Missy Franklin retires from swimming

Five-time Olympic gold medallist quits aged 23 after long struggle with chronic shoulder pain.

Five-time Olympic swimming gold medallist Missy Franklin has announced her retirement from swimming.

In a letter to ESPN, the 23-year-old wrote, "I'm ready for the rest of my life."

Aged 17, Franklin gained worldwide attention when she won four golds at London 2012.

She was expected to dominate for years to come, but struggled with shoulder injuries in the lead-up to Rio 2016.

Those physical issues affected her mental health, something she talked about on the Olympic Channel Podcast back in April.

Franklin competed in two of her gold medal events from London, the 200 free and 200 backstroke, but went out in the semi-finals of both.

She did win another gold in Brazil, swimming in the heats as USA took the 4x200m freestyle title, taking her overall medal tally to six.

But she admitted, "Going into Rio I almost felt like I had failed before it even began because if I somehow didn't live up to that same performance I gave in 2012, it would be a disappointment.

"So already going into one of the biggest meets of your life feeling like you've failed was heart-wrenching.

"I really went in there with other people's goals. And that's not why I do this, that's not why I swim and that's not who I am.

"There were some really really tough times and times that I thought I would never get into the pool again.

"Experiencing sadness and disappointment on a level you've never experienced also allows you to experience happiness and joy on a level that you've never experienced either." - Missy Franklin talking to the Olympic Channel Podcast

Missy Franklin with team-mate Maya DiRado after failing to qualify from the 200m backstroke semi-finals at Rio 2016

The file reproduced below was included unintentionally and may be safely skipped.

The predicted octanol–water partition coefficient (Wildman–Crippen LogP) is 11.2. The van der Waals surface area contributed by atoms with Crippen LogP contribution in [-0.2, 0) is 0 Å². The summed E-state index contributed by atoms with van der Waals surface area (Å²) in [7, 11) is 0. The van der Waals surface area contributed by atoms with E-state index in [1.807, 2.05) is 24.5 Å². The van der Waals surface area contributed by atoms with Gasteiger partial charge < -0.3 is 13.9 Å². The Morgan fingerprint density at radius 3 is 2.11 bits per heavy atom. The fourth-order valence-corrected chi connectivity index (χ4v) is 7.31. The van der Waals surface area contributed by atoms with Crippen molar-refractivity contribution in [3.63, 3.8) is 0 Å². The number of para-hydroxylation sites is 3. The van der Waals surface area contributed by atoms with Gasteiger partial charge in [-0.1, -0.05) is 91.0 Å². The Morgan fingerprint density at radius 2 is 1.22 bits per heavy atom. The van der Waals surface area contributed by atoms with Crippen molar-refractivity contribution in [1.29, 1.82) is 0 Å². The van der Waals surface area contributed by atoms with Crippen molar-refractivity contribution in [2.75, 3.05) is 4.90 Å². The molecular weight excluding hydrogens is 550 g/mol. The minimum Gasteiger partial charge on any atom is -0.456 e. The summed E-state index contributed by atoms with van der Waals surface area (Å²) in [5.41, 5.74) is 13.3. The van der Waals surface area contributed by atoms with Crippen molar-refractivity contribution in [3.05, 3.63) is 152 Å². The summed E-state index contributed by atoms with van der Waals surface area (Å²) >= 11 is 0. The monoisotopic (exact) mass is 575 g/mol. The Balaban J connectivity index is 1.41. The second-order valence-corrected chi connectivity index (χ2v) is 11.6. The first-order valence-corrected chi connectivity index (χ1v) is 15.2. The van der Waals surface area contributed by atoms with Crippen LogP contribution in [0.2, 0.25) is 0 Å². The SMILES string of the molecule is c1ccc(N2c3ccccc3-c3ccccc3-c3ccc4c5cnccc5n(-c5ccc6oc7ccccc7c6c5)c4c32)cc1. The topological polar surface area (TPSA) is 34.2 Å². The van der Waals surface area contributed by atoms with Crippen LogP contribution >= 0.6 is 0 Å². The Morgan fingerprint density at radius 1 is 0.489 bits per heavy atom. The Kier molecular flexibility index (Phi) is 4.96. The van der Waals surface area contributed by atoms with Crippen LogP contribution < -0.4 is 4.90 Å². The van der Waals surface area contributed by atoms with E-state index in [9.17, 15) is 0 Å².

Missy Franklin with team-mate Maya DiRado after failing to qualify from the 200m backstroke semi-finals at Rio 2016Missy Franklin with team-mate Maya DiRado after failing to qualify from the 200m backstroke semi-finals at Rio 2016

In her letter she said, "Looking back, surviving through those eight days in Rio was the greatest accomplishment of my career.

"I was able to stay true to who I was as much in failure and disappointment as I had been in winning and being the best in the world."

Setbacks and surgery

After suffering with chronic pain, Franklin had operations on both shoulders in early 2017.

Her recovery took longer than expected but it was far from all bad news, as she told ESPN.

"I took the summer off and ended up reconnecting with the man I will be marrying next year.

"I can't even begin to explain how God's timing works, but all I know is that it is beautiful, perfect and magical."

Franklin left the University of California at the turn of the year, starting a psychology degree at the University of Georgia and moving closer to her extended family and future husband.

Earlier this year, she spoke of her hopes of making Tokyo 2020 despite failing to make the national team.

But the shoulder troubles remained, and she made her decision to retire soon after being told at the end of September that more surgery was her only option.

Franklin wrote, "When I heard the word 'surgery', I immediately broke down because I already knew my answer: no.

"I've been in too much pain, for too long, to go through another surgery with a longer recovery time and no guarantee it would even help."

What finally made up her mind was her fiance saying the most important thing to him was that Franklin could "hold our children in your arms one day without being in excruciating pain".

"I began to realise that my greatest dream in life, more so than Olympic gold, has always been becoming a mom." - Missy Franklin in her letter to ESPN

Franklin says she plans to stay involved in swimming - "the best sport in the world"

"I'm ready to not be in pain every day. I'm ready to become a wife and, one day, a mother. I'm ready to continue growing each and every day to be the best person and role model I can be."

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